Alterations of Ca2+ mobilizing properties in migrating endothelial cells

C. Kimura, Masahiro Oike, T. Koyama, Y. Ito

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34 Citations (Scopus)

Abstract

Endothelial migration is one of the major events of pathological neovascularization. We compared the characteristics of Ca2+ mobilization in nonconfluent, confluent, and migrating endothelial cells. Migration of endothelial cells was induced by wounding the confluent cell monolayer. The basal intracellular Ca2+ concentration was lower in migrating cells and higher in confluent cells than in nonconfluent cells. Thapsigargin (TG)-induced Ca2+ leak and TG-evoked Ca2+ entry were accelerated in migrating cells, whereas the latter was suppressed in confluent cells. The ATP-induced Ca2+ transient was also much larger inmigrating cells than in confluent cells. These alterations were also observed in a cell as an intracellular polarization, i.e., the leading edge showed an acceleration of TG-evoked Ca2+ entry and an augmentation of the ATP-induced Ca2+ transient. Endothelial migration was significantly suppressed by TG or cyclopiazonic acid. These observations suggest that the alterations of Ca2+ store site-related Ca2+ mobilizations, i.e, Ca2+ sequestration, release, and TG-evoked Ca2+ entry, may be involved in the cellular mechanisms of endothelial migration.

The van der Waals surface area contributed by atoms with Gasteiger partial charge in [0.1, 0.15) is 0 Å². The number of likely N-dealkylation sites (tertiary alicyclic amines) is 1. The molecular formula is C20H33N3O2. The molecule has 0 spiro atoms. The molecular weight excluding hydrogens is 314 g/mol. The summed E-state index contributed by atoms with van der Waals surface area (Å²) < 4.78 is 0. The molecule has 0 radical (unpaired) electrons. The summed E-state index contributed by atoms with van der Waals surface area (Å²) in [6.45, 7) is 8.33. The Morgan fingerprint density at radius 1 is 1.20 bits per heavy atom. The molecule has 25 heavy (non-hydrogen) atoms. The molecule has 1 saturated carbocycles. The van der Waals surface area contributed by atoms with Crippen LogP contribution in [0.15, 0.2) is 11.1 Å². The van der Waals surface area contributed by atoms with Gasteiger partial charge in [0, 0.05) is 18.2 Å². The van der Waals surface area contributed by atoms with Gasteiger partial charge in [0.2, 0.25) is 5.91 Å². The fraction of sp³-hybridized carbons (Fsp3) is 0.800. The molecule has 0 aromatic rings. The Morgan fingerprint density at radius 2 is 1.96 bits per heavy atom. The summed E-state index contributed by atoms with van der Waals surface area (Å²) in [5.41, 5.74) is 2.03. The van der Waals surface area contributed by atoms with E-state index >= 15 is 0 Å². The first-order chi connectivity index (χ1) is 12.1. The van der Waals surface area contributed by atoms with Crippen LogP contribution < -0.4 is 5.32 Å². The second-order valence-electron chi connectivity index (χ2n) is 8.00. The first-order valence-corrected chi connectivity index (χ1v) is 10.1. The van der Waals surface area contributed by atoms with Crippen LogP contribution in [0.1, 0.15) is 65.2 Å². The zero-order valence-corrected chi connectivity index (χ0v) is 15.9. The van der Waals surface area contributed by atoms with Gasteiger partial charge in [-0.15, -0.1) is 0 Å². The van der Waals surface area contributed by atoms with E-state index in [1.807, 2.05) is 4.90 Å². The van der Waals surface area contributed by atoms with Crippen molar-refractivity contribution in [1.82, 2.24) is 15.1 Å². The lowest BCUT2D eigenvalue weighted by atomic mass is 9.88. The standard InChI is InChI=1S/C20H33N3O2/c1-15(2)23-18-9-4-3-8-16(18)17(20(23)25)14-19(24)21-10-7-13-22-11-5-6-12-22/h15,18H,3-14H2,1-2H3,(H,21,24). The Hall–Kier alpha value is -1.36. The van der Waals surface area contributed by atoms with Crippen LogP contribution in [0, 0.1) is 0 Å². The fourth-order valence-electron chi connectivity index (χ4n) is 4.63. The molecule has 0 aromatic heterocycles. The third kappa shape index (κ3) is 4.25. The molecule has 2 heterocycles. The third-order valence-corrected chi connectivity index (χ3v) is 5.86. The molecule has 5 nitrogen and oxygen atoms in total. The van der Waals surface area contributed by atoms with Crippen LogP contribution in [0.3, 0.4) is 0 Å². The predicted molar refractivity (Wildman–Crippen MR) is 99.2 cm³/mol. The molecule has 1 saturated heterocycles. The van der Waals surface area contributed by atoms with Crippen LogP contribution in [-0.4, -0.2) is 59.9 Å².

Original languageEnglish
JournalAmerican Journal of Physiology - Heart and Circulatory Physiology
Volume281
Issue number2 50-2
Publication statusPublished - Aug 29 2001

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Endothelial Cells
Thapsigargin
Adenosine Triphosphate
Pathologic Neovascularization

All Science Journal Classification (ASJC) codes

  • Physiology
  • Cardiology and Cardiovascular Medicine
  • Physiology (medical)

Cite this

Alterations of Ca2+ mobilizing properties in migrating endothelial cells. / Kimura, C.; Oike, Masahiro; Koyama, T.; Ito, Y.

In: American Journal of Physiology - Heart and Circulatory Physiology, Vol. 281, No. 2 50-2, 29.08.2001.

Research output: Contribution to journalArticle

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